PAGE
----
On Wednesday Sept. 20, the Brandeis Center for German and European Studies and Environmental Studies Program co-sponsored an online event featuring Professor Gerrit Lohmann.
Professor Lohmann is of the Working Group Paleoclimate Dynamics at the Alfred Wegner Institute and a Professor of Physics of the Climate System at the University of Bremen. Lohmann has published over 300 articles in international journals in the field of climate modeling, data interpretation and scientific discoveries.
Joining Professor Lohmann was his team of students all conducting research in different areas of climate science. According to the Brandeis Center for German and European Studies, Max Maschke is a master student of physics at Technische Universität Braunschweig. Paula Hainz studies “environmental sciences, also known as Geoecology” at Technische Universität Braunschweig. Leon Focks is a master student studying chemistry at the University of Münster and is currently at the McMaster University in Hamilton, Canada. Alexa Beaucamp is a master student in science pursuing an Erasmus double degree in sustainable forest and natrue management at the Universities of Copenhagen and Göttingen focusing on climate change mitigation and adaptation. Lukas Kalvoda is a master student enrolled in the Elite Masters in Science program in theoretical and mathematical physics at Ludwig Maximilian University and the Technical University of Munich. Finally, Karolin Stiller is a master student studying mathematics at the Technical University of Berlin and the University of Bologna.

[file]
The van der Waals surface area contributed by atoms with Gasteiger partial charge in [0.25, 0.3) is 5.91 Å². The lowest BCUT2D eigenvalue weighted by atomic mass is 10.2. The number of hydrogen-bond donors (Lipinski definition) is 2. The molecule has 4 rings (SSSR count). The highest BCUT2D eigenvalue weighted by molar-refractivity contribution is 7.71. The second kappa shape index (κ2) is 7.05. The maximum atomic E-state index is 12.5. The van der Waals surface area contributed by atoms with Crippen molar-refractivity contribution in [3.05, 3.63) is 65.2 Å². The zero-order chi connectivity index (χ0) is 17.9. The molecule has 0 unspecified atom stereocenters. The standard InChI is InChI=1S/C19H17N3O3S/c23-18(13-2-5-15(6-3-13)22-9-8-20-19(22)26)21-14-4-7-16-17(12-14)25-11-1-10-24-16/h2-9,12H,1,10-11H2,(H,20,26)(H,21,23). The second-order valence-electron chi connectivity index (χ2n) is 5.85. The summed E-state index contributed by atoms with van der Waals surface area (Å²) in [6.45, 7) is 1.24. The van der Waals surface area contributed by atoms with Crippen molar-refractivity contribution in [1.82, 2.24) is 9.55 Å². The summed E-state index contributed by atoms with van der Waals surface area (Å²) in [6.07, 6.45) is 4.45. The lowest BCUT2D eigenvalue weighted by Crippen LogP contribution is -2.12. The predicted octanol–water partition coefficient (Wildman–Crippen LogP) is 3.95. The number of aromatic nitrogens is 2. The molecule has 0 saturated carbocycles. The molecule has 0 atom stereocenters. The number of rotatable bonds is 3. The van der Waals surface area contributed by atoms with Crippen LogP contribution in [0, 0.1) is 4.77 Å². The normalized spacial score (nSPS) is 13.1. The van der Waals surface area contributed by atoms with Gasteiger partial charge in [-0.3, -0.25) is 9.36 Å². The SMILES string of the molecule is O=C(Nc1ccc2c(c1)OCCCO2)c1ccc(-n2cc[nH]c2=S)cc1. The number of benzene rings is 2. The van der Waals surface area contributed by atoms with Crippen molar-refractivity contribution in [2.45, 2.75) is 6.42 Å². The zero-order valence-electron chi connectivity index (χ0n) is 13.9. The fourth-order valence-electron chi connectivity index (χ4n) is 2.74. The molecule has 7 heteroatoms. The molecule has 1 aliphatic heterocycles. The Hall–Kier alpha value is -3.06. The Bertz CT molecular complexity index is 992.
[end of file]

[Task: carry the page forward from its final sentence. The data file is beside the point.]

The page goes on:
To begin this webinar, Professor Lohmann began discussing the reason for the ups and downs we see in cold and warm climates. He states that “it’s due to the orbit. Basically, the geometry of the Earth’s movement around the sun and the tilt of the sun, so all of these parameters determine the up and down fluctuations between cold and warm climates.” Lohmann goes on to explain how in order to know more about climate change and its effects, we need a long-term data set and to know what happened before humans were active in the climate system.
Lohmann proceeded to show graphs depicting greenhouse gas concentrations, our contribution to global warming in the last 200 years, tipping points and attribution.
The next speaker, Lukas Kalvoda, began discussing he and his colleagues’ research and goals for their project. All of the students on this panel are from various disciplines within the natural sciences, and met through the biannual seminar of the German Academic Scholarship Foundation. Kalvoda stated that his goals were to “encourage young people like us to consider and pursue climate science.”
Some of their research questions look toward: how can you become a climate scientist? What research pathways are there? What are scientists’ opinions and outlooks on current challenges? Much of their research conducts interviews with leading climate scientists of various backgrounds, in order to obtain a variety of data outcomes.
The final speaker, Max Maschke, touched on new ways to view our climate and the work that climate scientists do. He posed the question of: “What new approaches are climate modelers working on?” He then went into discussing the differences between a complex and a conceptual model, and how complex models are more detailed than conceptual models, but are much harder to interpret.